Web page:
Coaching youth basketball should be a fun experience for everyone involved. Unfortunately, too often coaches place winning ahead of everything. Strategies such as overplaying best players, focusing on teaching complex defensive schemes and getting angry with players as way of encouragement may lead to winning at the elementary school level, but only stunt a young player’s individual development and turn them off from playing basketball. Today, we team up with former NBA player and current youth basketball guru Bob Bigelow to provide you with three in-game adjustments that you can make to become a coach that inspires and teaches your kids how to become better basketball players. If you’re coaching elementary school, or even middle school basketball, teams of players as old as 10 or as young as 5 years old, this is a must read.
Lesson 1: Measure Success in Ways Other Than Points Scored
According to Bob Bigelow, “In any youth basketball team, you will have children able to score more than other children, that’s the way it goes. With that said, what can you do as a coach to help kids on your team who don’t score as many or points, or don’t score any points, feel like they’re part of the action?” Rebounds and assists are the 2 other most obvious stats to track, but because of the nature of basketball, it’s often the most developed (or least undeveloped) players that get the rebounds as well as the points, and meanwhile as there are .so many missed shots, assists are far and few between.
Instead, he notes of some less obvious stats that you should be recording and showing to your kids, such as:
Keeping track of screens set- Often, setting a screen frees up another player for an easy score but is otherwise unrewarded. Try giving players a point for each screen they set. “It’s amazing when you do this how often kids will set screens, simply because they get points” Bob Bigelow says.
Keep track of consecutive passes- Try recording consecutive passes a team makes in a possession. Reward teams with points for making 2 or more consecutive passes. The reason behind giving reward for such a seemingly mundane stat is that “You don’t want to just reward the kids for effort and trying, but you want to give them some tangible things that they can try to do- making better passes, setting picks, helping out team mates.”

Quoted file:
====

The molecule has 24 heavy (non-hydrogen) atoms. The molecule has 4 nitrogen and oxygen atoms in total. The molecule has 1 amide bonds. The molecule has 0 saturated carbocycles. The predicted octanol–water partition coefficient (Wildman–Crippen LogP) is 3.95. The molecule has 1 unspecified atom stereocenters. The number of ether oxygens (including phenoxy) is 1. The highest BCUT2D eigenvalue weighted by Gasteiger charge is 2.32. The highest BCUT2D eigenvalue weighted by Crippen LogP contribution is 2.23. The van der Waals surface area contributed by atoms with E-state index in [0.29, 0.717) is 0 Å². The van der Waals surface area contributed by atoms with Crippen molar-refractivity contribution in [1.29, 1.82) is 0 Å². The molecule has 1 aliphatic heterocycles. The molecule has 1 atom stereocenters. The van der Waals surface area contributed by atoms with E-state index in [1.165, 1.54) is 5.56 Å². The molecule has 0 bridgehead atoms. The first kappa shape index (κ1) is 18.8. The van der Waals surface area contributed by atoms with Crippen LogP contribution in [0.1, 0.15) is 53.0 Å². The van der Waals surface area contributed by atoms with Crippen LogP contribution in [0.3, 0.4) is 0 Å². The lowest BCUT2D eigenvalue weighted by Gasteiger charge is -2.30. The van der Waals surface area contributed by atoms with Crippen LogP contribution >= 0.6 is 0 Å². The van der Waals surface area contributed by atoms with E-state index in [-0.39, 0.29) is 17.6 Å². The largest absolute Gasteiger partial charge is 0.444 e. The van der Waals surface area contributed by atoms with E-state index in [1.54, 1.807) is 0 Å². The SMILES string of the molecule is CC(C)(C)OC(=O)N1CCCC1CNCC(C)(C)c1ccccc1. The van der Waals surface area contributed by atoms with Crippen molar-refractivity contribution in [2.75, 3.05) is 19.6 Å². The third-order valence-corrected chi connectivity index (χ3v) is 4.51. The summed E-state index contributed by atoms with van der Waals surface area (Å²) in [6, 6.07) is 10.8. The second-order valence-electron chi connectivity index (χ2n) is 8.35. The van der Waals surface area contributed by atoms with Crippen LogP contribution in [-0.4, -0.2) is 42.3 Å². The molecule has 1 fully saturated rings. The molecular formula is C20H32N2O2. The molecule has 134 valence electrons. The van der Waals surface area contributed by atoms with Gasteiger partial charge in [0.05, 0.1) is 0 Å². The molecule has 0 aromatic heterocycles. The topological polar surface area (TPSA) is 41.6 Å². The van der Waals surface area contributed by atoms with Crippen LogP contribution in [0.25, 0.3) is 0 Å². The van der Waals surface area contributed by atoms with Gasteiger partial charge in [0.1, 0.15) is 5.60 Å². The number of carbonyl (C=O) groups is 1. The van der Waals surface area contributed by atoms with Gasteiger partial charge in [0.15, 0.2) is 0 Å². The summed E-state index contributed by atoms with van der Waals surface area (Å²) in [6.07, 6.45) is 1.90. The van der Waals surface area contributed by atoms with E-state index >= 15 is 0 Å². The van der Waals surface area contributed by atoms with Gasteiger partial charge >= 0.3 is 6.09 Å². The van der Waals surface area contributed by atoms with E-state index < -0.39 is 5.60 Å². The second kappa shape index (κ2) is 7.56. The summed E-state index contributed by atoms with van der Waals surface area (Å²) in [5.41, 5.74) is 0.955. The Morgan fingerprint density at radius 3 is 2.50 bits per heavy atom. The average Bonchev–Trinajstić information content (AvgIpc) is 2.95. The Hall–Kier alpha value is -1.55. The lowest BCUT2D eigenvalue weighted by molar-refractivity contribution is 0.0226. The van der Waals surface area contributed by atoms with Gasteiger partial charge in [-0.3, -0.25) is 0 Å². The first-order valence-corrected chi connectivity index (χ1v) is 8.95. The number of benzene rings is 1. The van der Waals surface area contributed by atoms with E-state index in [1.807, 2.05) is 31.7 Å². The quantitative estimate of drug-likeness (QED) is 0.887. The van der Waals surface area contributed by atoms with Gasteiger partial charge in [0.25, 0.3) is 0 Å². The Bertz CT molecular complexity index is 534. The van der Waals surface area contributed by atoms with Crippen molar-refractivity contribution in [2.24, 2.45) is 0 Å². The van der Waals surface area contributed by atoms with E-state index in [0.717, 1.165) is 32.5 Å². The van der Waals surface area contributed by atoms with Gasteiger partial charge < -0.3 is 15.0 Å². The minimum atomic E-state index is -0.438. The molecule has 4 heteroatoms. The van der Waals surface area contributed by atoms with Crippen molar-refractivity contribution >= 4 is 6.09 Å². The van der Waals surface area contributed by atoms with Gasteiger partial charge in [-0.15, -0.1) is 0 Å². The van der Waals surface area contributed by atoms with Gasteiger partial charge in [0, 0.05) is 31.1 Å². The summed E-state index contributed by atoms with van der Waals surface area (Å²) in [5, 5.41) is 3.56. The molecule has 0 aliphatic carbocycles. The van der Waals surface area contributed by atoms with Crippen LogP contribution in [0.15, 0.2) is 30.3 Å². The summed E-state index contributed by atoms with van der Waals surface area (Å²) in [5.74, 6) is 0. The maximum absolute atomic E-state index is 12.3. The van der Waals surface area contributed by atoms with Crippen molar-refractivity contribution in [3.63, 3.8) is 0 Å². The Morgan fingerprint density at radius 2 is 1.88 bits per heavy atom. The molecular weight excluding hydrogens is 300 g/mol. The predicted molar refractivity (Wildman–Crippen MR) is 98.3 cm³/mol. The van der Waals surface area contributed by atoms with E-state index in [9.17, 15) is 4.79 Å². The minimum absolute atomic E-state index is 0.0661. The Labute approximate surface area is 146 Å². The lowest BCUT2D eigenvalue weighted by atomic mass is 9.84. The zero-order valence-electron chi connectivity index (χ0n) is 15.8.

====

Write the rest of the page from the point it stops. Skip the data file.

Keep track of players that have a hand up when defenders take a shot- “Even if that shot goes in”, says Bob Bigelow, “and some of them will, reward that player for trying to make the other player shoot a little worse.”
The fact that even NBA teams will record stats like these shows that there are many more aspects to basketball than just points. One other benefit of keeping track of all these stats- as a coach you can assign these jobs to other parents, keeping them off your back and out of the referees faces!
Lesson 2: Try Taking A Seat in Your Next Game
“When you see Coaches on TV- major college and NBA games, don’t watch what those coaches are doing”, Bob Bigelow implores youth basketball coaches. Why should youth coaches sit down and stop standing up? Firstly, from his experience, coaches who stand talk “5 to 10x more than coaches that are sitting”, a natural result of standing. More importantly, coaches who stand get a better view of the court, see mistakes players make, and also see what their players aren’t seeing. They forget in situations like this that not only is their player not as tall as they are, but they are also being guarded by several players of the same height. In situations like this, if you’re interested in helping your players, Bob Bigelow suggests to ask them what they saw. “You may not like the answer”, he says, “because it’s not what you saw. But the reason you saw it was because you stood up and got a panorama of 10 players on the floor, which they will never see.”
Moreover, the pace of basketball dictates that within a second, the player with the ball will see the 9 other players in completely different positions. Even higher level players – college and professionals struggle to see everything and take all of this in. Whilst a coach can pause the practice to point out what they should have done, when young kids get into the game environment and feel the excitement of the game- they forget things. Instead of trying to correct things that your players won’t see, sit down, and let your players learn from their mistakes.
Lesson 3: Stick With Your Players Through Their Mistakes
Bob Bigelow suggests that you be “very laudatory with your kids, constantly pump them up- tell them that you’re doing great, doing things a little better than you did last time”. His reasoning behind seemingly over excessive praise is simple- young kids will naturally make mistakes early on, but 3 years down the line, if, and only if, they’re still interested in basketball, they can develop into good players. In fact, the biggest kids, the ones that will likely have the most success in basketball later on, are likely to be the most clumsy when the first start. Loving the game of basketball starts with a player’s first coach. Telling players that they’re doing great and encouraging them to work hard for the reward a few years down the line can go a long way towards getting your young players to love the game.
These are three things to keep in mind next time you’re coaching at a kids game. Why not try them out and see if it works for you or not? Above all, in the words of Bob Bigelow, remember to just let the kids play!